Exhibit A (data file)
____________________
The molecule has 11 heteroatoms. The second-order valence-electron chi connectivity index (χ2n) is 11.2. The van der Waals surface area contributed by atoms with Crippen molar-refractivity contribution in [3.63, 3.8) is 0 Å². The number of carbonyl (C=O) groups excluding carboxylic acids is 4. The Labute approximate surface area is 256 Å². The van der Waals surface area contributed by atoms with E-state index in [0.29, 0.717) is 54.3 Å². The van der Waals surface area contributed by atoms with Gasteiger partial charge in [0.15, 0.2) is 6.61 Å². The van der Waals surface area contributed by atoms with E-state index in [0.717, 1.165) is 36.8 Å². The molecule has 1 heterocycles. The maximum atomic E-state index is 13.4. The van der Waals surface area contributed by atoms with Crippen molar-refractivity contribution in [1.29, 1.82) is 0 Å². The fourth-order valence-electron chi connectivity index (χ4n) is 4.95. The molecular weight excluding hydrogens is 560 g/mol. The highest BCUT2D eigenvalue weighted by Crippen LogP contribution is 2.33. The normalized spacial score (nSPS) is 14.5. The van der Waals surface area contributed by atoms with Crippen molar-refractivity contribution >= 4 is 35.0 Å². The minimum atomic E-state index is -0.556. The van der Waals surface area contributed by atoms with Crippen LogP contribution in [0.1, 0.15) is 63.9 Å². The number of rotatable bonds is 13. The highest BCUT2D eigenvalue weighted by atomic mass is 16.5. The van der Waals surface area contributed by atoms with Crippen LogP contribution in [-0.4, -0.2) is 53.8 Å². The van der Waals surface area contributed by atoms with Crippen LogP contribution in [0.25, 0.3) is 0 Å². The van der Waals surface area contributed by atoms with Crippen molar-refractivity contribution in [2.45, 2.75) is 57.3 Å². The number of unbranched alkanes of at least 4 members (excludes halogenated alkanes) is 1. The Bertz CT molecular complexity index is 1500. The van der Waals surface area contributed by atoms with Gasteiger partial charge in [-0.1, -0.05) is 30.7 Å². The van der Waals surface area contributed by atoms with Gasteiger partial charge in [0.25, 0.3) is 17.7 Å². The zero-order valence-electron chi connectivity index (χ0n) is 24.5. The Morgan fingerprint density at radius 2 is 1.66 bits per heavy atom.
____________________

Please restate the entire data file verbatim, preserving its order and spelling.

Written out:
The molecule has 11 heteroatoms. The second-order valence-electron chi connectivity index (χ2n) is 11.2. The van der Waals surface area contributed by atoms with Crippen molar-refractivity contribution in [3.63, 3.8) is 0 Å². The number of carbonyl (C=O) groups excluding carboxylic acids is 4. The Labute approximate surface area is 256 Å². The van der Waals surface area contributed by atoms with E-state index in [0.29, 0.717) is 54.3 Å². The van der Waals surface area contributed by atoms with Gasteiger partial charge in [0.15, 0.2) is 6.61 Å². The van der Waals surface area contributed by atoms with E-state index in [0.717, 1.165) is 36.8 Å². The molecule has 1 heterocycles. The maximum atomic E-state index is 13.4. The van der Waals surface area contributed by atoms with Crippen molar-refractivity contribution in [1.29, 1.82) is 0 Å². The fourth-order valence-electron chi connectivity index (χ4n) is 4.95. The molecular weight excluding hydrogens is 560 g/mol. The highest BCUT2D eigenvalue weighted by Crippen LogP contribution is 2.33. The normalized spacial score (nSPS) is 14.5. The van der Waals surface area contributed by atoms with Crippen molar-refractivity contribution >= 4 is 35.0 Å². The minimum atomic E-state index is -0.556. The van der Waals surface area contributed by atoms with Crippen LogP contribution in [0.1, 0.15) is 63.9 Å². The number of rotatable bonds is 13. The highest BCUT2D eigenvalue weighted by atomic mass is 16.5. The van der Waals surface area contributed by atoms with Crippen LogP contribution in [-0.4, -0.2) is 53.8 Å². The van der Waals surface area contributed by atoms with Crippen LogP contribution in [0.25, 0.3) is 0 Å². The van der Waals surface area contributed by atoms with Crippen molar-refractivity contribution in [2.45, 2.75) is 57.3 Å². The number of unbranched alkanes of at least 4 members (excludes halogenated alkanes) is 1. The Bertz CT molecular complexity index is 1500. The van der Waals surface area contributed by atoms with Gasteiger partial charge in [-0.1, -0.05) is 30.7 Å². The van der Waals surface area contributed by atoms with Gasteiger partial charge in [0.25, 0.3) is 17.7 Å². The zero-order valence-electron chi connectivity index (χ0n) is 24.5. The Morgan fingerprint density at radius 2 is 1.66 bits per heavy atom.